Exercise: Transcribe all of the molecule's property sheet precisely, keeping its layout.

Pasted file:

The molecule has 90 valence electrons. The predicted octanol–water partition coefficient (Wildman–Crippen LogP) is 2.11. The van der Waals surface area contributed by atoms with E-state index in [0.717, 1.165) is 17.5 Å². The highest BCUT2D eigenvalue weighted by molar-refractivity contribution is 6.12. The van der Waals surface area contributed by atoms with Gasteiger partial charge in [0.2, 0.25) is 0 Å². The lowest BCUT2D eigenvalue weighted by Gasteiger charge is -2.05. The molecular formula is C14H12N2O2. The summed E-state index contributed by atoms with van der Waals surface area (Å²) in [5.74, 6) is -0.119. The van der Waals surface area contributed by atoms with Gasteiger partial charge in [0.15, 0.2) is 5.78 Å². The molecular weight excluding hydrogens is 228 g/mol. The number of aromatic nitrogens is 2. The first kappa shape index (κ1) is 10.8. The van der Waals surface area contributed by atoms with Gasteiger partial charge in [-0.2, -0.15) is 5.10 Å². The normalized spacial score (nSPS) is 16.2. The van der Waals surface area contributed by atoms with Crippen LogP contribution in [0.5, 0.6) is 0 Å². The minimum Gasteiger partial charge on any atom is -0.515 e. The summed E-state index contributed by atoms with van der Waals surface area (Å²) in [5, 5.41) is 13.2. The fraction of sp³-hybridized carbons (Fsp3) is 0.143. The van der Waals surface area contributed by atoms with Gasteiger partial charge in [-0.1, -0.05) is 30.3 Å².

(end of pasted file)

The molecule has 90 valence electrons. The predicted octanol–water partition coefficient (Wildman–Crippen LogP) is 2.11. The van der Waals surface area contributed by atoms with E-state index in [0.717, 1.165) is 17.5 Å². The highest BCUT2D eigenvalue weighted by molar-refractivity contribution is 6.12. The van der Waals surface area contributed by atoms with Gasteiger partial charge in [0.2, 0.25) is 0 Å². The lowest BCUT2D eigenvalue weighted by Gasteiger charge is -2.05. The molecular formula is C14H12N2O2. The summed E-state index contributed by atoms with van der Waals surface area (Å²) in [5.74, 6) is -0.119. The van der Waals surface area contributed by atoms with Gasteiger partial charge in [0.15, 0.2) is 5.78 Å². The molecular weight excluding hydrogens is 228 g/mol. The number of aromatic nitrogens is 2. The first kappa shape index (κ1) is 10.8. The van der Waals surface area contributed by atoms with Gasteiger partial charge in [-0.2, -0.15) is 5.10 Å². The normalized spacial score (nSPS) is 16.2. The van der Waals surface area contributed by atoms with Crippen LogP contribution in [0.5, 0.6) is 0 Å². The minimum Gasteiger partial charge on any atom is -0.515 e. The summed E-state index contributed by atoms with van der Waals surface area (Å²) in [5, 5.41) is 13.2. The fraction of sp³-hybridized carbons (Fsp3) is 0.143. The van der Waals surface area contributed by atoms with Gasteiger partial charge in [-0.1, -0.05) is 30.3 Å².